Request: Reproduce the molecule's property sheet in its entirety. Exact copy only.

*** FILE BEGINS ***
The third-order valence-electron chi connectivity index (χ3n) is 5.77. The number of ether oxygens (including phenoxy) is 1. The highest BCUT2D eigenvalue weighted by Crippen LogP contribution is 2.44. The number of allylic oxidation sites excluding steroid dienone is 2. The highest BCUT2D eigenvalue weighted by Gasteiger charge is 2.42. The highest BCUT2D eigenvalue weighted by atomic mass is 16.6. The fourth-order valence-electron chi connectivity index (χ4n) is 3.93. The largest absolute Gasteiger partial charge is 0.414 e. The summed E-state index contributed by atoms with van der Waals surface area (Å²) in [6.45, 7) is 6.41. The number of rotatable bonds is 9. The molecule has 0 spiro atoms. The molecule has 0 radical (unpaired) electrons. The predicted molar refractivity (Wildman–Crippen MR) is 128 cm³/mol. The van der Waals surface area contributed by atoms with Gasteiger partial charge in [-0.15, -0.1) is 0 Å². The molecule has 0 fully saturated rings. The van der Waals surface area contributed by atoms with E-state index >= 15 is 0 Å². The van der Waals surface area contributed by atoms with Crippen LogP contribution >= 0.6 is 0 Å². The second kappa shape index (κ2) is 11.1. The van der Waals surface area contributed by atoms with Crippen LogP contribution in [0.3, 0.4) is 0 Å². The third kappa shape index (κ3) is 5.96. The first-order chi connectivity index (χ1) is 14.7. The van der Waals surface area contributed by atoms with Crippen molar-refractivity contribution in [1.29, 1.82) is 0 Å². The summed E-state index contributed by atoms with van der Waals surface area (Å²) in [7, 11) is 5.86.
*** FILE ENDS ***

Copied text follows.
The third-order valence-electron chi connectivity index (χ3n) is 5.77. The number of ether oxygens (including phenoxy) is 1. The highest BCUT2D eigenvalue weighted by Crippen LogP contribution is 2.44. The number of allylic oxidation sites excluding steroid dienone is 2. The highest BCUT2D eigenvalue weighted by Gasteiger charge is 2.42. The highest BCUT2D eigenvalue weighted by atomic mass is 16.6. The fourth-order valence-electron chi connectivity index (χ4n) is 3.93. The largest absolute Gasteiger partial charge is 0.414 e. The summed E-state index contributed by atoms with van der Waals surface area (Å²) in [6.45, 7) is 6.41. The number of rotatable bonds is 9. The molecule has 0 spiro atoms. The molecule has 0 radical (unpaired) electrons. The predicted molar refractivity (Wildman–Crippen MR) is 128 cm³/mol. The van der Waals surface area contributed by atoms with Gasteiger partial charge in [-0.15, -0.1) is 0 Å². The molecule has 0 fully saturated rings. The van der Waals surface area contributed by atoms with E-state index >= 15 is 0 Å². The van der Waals surface area contributed by atoms with Crippen LogP contribution >= 0.6 is 0 Å². The second kappa shape index (κ2) is 11.1. The van der Waals surface area contributed by atoms with Crippen LogP contribution in [0.3, 0.4) is 0 Å². The third kappa shape index (κ3) is 5.96. The first-order chi connectivity index (χ1) is 14.7. The van der Waals surface area contributed by atoms with Crippen molar-refractivity contribution in [1.29, 1.82) is 0 Å². The summed E-state index contributed by atoms with van der Waals surface area (Å²) in [7, 11) is 5.86.